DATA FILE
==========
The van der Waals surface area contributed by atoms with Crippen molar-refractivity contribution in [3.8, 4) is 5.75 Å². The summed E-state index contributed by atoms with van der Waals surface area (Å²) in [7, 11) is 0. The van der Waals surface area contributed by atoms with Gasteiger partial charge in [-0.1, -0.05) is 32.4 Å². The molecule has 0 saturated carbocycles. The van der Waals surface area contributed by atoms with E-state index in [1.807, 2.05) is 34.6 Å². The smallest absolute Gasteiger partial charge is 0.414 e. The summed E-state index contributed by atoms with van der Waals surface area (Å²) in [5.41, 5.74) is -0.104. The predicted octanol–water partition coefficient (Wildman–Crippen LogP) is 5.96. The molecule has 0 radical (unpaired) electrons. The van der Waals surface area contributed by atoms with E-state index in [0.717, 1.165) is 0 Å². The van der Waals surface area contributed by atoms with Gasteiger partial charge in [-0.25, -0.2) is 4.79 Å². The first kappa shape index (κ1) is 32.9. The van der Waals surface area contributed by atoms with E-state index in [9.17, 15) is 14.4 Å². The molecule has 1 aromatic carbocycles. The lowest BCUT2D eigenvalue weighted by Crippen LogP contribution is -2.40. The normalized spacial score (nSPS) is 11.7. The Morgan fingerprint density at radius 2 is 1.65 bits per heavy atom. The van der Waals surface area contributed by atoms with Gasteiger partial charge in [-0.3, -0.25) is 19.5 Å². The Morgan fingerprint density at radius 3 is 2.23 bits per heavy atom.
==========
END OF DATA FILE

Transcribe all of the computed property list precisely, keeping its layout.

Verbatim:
The van der Waals surface area contributed by atoms with Crippen molar-refractivity contribution in [3.8, 4) is 5.75 Å². The summed E-state index contributed by atoms with van der Waals surface area (Å²) in [7, 11) is 0. The van der Waals surface area contributed by atoms with Gasteiger partial charge in [-0.1, -0.05) is 32.4 Å². The molecule has 0 saturated carbocycles. The van der Waals surface area contributed by atoms with E-state index in [1.807, 2.05) is 34.6 Å². The smallest absolute Gasteiger partial charge is 0.414 e. The summed E-state index contributed by atoms with van der Waals surface area (Å²) in [5.41, 5.74) is -0.104. The predicted octanol–water partition coefficient (Wildman–Crippen LogP) is 5.96. The molecule has 0 radical (unpaired) electrons. The van der Waals surface area contributed by atoms with E-state index in [0.717, 1.165) is 0 Å². The van der Waals surface area contributed by atoms with Gasteiger partial charge in [-0.25, -0.2) is 4.79 Å². The first kappa shape index (κ1) is 32.9. The van der Waals surface area contributed by atoms with E-state index in [9.17, 15) is 14.4 Å². The molecule has 1 aromatic carbocycles. The lowest BCUT2D eigenvalue weighted by Crippen LogP contribution is -2.40. The normalized spacial score (nSPS) is 11.7. The Morgan fingerprint density at radius 2 is 1.65 bits per heavy atom. The van der Waals surface area contributed by atoms with Gasteiger partial charge in [-0.3, -0.25) is 19.5 Å². The Morgan fingerprint density at radius 3 is 2.23 bits per heavy atom.